Bloodstar: Star Corpsman: Book One
by Ian Douglas
Review by Bill Lawhorn
Harper Voyager Mass Market Paperback ISBN/ITEM#: 9780061894763
Date: 28 August 2012 List Price $7.99 Amazon US / Amazon UK
Humans have reached the stars, but the universe isnít a friendly place. There is a galactic web that tracks the many beings that live in the galaxy. Although they tried to hide, humans ran into the Qesh, a migratory race that exploits planets and then move on to the next one. The initial contacts and conflicts, did not go well.
Elliot Carlyle is near completing his training as a navy medic attached to the marines. He is attached to the Black Wizards of the interstellar Fleet Marine Force. But his final test is delayed by an emergency, and he is shipped to the Bloodstar system. The deployment will provide opportunities for Carlyle, but only at great costs. A simple act of kindness will change the future.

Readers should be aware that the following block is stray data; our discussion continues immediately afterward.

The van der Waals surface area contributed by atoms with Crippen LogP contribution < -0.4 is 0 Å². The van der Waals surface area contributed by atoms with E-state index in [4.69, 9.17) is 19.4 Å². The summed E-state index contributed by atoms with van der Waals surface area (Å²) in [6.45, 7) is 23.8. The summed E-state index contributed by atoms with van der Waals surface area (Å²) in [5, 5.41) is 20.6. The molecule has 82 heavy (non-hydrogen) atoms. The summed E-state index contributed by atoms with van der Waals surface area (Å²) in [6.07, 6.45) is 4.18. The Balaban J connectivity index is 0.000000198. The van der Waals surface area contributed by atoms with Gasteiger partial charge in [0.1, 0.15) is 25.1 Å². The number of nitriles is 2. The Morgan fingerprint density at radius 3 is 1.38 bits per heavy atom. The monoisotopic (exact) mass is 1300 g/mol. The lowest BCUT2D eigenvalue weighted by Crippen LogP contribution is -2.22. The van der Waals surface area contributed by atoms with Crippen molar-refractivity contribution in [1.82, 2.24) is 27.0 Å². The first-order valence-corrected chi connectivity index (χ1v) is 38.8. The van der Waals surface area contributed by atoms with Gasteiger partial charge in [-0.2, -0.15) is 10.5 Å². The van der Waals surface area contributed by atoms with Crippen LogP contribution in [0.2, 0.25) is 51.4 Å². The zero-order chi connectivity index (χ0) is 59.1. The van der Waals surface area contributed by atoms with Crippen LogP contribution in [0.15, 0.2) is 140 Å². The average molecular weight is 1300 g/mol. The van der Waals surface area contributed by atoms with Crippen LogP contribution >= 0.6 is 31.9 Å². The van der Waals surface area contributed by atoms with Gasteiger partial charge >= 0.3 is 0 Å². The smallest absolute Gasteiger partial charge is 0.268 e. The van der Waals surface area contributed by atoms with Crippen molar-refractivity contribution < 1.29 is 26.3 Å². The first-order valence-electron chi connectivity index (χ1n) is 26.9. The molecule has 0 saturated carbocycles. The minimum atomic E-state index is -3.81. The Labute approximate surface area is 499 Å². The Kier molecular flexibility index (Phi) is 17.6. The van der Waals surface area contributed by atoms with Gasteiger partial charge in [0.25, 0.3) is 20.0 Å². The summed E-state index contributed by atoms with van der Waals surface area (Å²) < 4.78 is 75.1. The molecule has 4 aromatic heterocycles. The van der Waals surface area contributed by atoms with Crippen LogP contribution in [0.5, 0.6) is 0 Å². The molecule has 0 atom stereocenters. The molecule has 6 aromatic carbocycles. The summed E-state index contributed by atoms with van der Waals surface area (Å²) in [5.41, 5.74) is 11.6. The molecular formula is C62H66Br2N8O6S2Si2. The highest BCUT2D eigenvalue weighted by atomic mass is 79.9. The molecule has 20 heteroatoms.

The settlers of the system were religious fanatics that believed that they could atone for man's sins by suffering. When the Qesh arrive, some see it as a sign that they need to accept them as their penance. Others think that they need to fight the demons. The mission is additionally complicated by the toxic nature of the planet.
Author Ian Douglas launches a new space marine series with Bloodstar. This time we follow a medic, who becomes more. Technology in the 23rd century has advanced to the point where it is hard to kill someone, but it is still possible. But with additional tech people can have their memories uploaded and then used in a new or repaired body. Those that are reanimated are not treated well. This often causes the shuffling of casualties so that people don't know who has been reanimated.
I found this cultural dilemma interesting. This is the type of issue that I would expect this type of future to face. The bias that they face is similar to the way people who got new Bodies in John Scalzi's Old Man's War were treated by normal.
Ian Douglas is one of today's top military SF writers. His novels are action packed and flow from one scene to the next. It is hard to put them down once you start. This is no exception.